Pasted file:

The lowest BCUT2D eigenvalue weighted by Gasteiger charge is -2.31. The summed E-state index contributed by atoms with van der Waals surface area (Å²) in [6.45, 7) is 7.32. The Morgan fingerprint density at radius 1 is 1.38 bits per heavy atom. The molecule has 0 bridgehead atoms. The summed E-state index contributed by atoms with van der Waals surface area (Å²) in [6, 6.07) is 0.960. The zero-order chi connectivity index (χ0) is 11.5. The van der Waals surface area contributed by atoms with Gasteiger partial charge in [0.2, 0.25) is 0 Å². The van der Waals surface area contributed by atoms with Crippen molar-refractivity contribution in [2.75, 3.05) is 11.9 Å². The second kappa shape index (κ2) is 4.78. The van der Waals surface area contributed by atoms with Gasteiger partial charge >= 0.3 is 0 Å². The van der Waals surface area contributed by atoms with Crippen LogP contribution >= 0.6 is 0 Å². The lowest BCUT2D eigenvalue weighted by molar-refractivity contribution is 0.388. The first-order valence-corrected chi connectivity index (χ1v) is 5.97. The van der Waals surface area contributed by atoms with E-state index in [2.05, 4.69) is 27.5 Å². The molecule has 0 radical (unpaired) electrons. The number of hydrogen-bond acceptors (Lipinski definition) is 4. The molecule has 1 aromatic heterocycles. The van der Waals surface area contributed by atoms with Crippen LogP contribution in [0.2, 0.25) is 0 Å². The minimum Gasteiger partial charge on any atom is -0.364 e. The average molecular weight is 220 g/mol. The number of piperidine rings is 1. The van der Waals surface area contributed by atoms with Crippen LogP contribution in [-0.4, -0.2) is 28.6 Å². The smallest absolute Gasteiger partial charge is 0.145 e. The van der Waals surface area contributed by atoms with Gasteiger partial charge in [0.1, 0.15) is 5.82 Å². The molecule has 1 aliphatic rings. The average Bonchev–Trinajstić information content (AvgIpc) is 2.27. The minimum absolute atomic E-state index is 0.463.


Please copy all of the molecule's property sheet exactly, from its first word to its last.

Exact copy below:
The lowest BCUT2D eigenvalue weighted by Gasteiger charge is -2.31. The summed E-state index contributed by atoms with van der Waals surface area (Å²) in [6.45, 7) is 7.32. The Morgan fingerprint density at radius 1 is 1.38 bits per heavy atom. The molecule has 0 bridgehead atoms. The summed E-state index contributed by atoms with van der Waals surface area (Å²) in [6, 6.07) is 0.960. The zero-order chi connectivity index (χ0) is 11.5. The van der Waals surface area contributed by atoms with Gasteiger partial charge in [0.2, 0.25) is 0 Å². The van der Waals surface area contributed by atoms with Crippen molar-refractivity contribution in [2.75, 3.05) is 11.9 Å². The second kappa shape index (κ2) is 4.78. The van der Waals surface area contributed by atoms with Gasteiger partial charge >= 0.3 is 0 Å². The van der Waals surface area contributed by atoms with Crippen LogP contribution >= 0.6 is 0 Å². The lowest BCUT2D eigenvalue weighted by molar-refractivity contribution is 0.388. The first-order valence-corrected chi connectivity index (χ1v) is 5.97. The van der Waals surface area contributed by atoms with E-state index in [2.05, 4.69) is 27.5 Å². The molecule has 0 radical (unpaired) electrons. The number of hydrogen-bond acceptors (Lipinski definition) is 4. The molecule has 1 aromatic heterocycles. The van der Waals surface area contributed by atoms with Crippen LogP contribution in [0.2, 0.25) is 0 Å². The minimum Gasteiger partial charge on any atom is -0.364 e. The average molecular weight is 220 g/mol. The number of piperidine rings is 1. The van der Waals surface area contributed by atoms with Crippen LogP contribution in [-0.4, -0.2) is 28.6 Å². The smallest absolute Gasteiger partial charge is 0.145 e. The van der Waals surface area contributed by atoms with Gasteiger partial charge in [0.1, 0.15) is 5.82 Å². The molecule has 1 aliphatic rings. The average Bonchev–Trinajstić information content (AvgIpc) is 2.27. The minimum absolute atomic E-state index is 0.463.